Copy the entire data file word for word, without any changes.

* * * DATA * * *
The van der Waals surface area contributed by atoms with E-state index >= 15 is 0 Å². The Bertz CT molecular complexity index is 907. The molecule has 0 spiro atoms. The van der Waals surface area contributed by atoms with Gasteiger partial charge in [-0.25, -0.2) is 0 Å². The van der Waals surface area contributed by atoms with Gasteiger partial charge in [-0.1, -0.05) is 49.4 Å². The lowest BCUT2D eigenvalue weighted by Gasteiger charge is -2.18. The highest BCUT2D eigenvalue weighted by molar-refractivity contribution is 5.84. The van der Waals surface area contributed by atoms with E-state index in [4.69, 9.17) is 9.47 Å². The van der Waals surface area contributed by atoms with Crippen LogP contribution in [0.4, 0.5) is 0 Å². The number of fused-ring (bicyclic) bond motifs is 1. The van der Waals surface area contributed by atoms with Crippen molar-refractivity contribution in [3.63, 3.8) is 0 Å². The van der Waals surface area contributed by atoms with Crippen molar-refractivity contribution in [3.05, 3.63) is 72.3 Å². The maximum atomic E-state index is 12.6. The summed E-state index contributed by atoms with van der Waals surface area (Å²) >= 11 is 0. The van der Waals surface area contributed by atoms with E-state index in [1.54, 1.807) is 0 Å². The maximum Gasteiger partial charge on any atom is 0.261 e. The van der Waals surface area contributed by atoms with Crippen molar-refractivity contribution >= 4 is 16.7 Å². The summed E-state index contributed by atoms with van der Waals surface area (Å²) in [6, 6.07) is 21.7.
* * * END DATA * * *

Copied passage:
The van der Waals surface area contributed by atoms with E-state index >= 15 is 0 Å². The Bertz CT molecular complexity index is 907. The molecule has 0 spiro atoms. The van der Waals surface area contributed by atoms with Gasteiger partial charge in [-0.25, -0.2) is 0 Å². The van der Waals surface area contributed by atoms with Gasteiger partial charge in [-0.1, -0.05) is 49.4 Å². The lowest BCUT2D eigenvalue weighted by Gasteiger charge is -2.18. The highest BCUT2D eigenvalue weighted by molar-refractivity contribution is 5.84. The van der Waals surface area contributed by atoms with E-state index in [4.69, 9.17) is 9.47 Å². The van der Waals surface area contributed by atoms with Crippen LogP contribution in [0.4, 0.5) is 0 Å². The number of fused-ring (bicyclic) bond motifs is 1. The van der Waals surface area contributed by atoms with Crippen molar-refractivity contribution in [3.63, 3.8) is 0 Å². The van der Waals surface area contributed by atoms with Crippen molar-refractivity contribution in [3.05, 3.63) is 72.3 Å². The maximum atomic E-state index is 12.6. The summed E-state index contributed by atoms with van der Waals surface area (Å²) >= 11 is 0. The van der Waals surface area contributed by atoms with E-state index in [1.54, 1.807) is 0 Å². The maximum Gasteiger partial charge on any atom is 0.261 e. The van der Waals surface area contributed by atoms with Crippen molar-refractivity contribution >= 4 is 16.7 Å². The summed E-state index contributed by atoms with van der Waals surface area (Å²) in [6, 6.07) is 21.7.